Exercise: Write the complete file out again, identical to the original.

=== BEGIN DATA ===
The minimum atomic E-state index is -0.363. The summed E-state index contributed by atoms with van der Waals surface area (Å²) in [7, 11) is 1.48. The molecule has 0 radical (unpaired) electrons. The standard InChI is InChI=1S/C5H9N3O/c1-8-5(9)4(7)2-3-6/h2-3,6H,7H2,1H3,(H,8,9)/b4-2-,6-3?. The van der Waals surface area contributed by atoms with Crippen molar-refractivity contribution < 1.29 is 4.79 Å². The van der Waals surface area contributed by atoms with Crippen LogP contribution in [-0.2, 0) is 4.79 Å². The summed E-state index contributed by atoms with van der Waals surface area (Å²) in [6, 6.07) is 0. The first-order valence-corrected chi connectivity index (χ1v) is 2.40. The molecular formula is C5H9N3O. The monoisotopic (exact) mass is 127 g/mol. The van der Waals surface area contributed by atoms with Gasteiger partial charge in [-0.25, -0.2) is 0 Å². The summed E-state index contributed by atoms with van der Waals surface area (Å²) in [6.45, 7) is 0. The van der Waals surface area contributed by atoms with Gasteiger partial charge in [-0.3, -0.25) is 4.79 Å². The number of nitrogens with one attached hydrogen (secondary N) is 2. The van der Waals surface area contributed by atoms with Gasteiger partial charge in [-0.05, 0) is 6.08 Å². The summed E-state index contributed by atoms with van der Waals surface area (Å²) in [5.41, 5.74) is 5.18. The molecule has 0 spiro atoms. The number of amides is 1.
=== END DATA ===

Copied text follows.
The minimum atomic E-state index is -0.363. The summed E-state index contributed by atoms with van der Waals surface area (Å²) in [7, 11) is 1.48. The molecule has 0 radical (unpaired) electrons. The standard InChI is InChI=1S/C5H9N3O/c1-8-5(9)4(7)2-3-6/h2-3,6H,7H2,1H3,(H,8,9)/b4-2-,6-3?. The van der Waals surface area contributed by atoms with Crippen molar-refractivity contribution < 1.29 is 4.79 Å². The van der Waals surface area contributed by atoms with Crippen LogP contribution in [-0.2, 0) is 4.79 Å². The summed E-state index contributed by atoms with van der Waals surface area (Å²) in [6, 6.07) is 0. The first-order valence-corrected chi connectivity index (χ1v) is 2.40. The molecular formula is C5H9N3O. The monoisotopic (exact) mass is 127 g/mol. The van der Waals surface area contributed by atoms with Gasteiger partial charge in [-0.25, -0.2) is 0 Å². The summed E-state index contributed by atoms with van der Waals surface area (Å²) in [6.45, 7) is 0. The van der Waals surface area contributed by atoms with Gasteiger partial charge in [-0.3, -0.25) is 4.79 Å². The number of nitrogens with one attached hydrogen (secondary N) is 2. The van der Waals surface area contributed by atoms with Gasteiger partial charge in [-0.05, 0) is 6.08 Å². The summed E-state index contributed by atoms with van der Waals surface area (Å²) in [5.41, 5.74) is 5.18. The molecule has 0 spiro atoms. The number of amides is 1.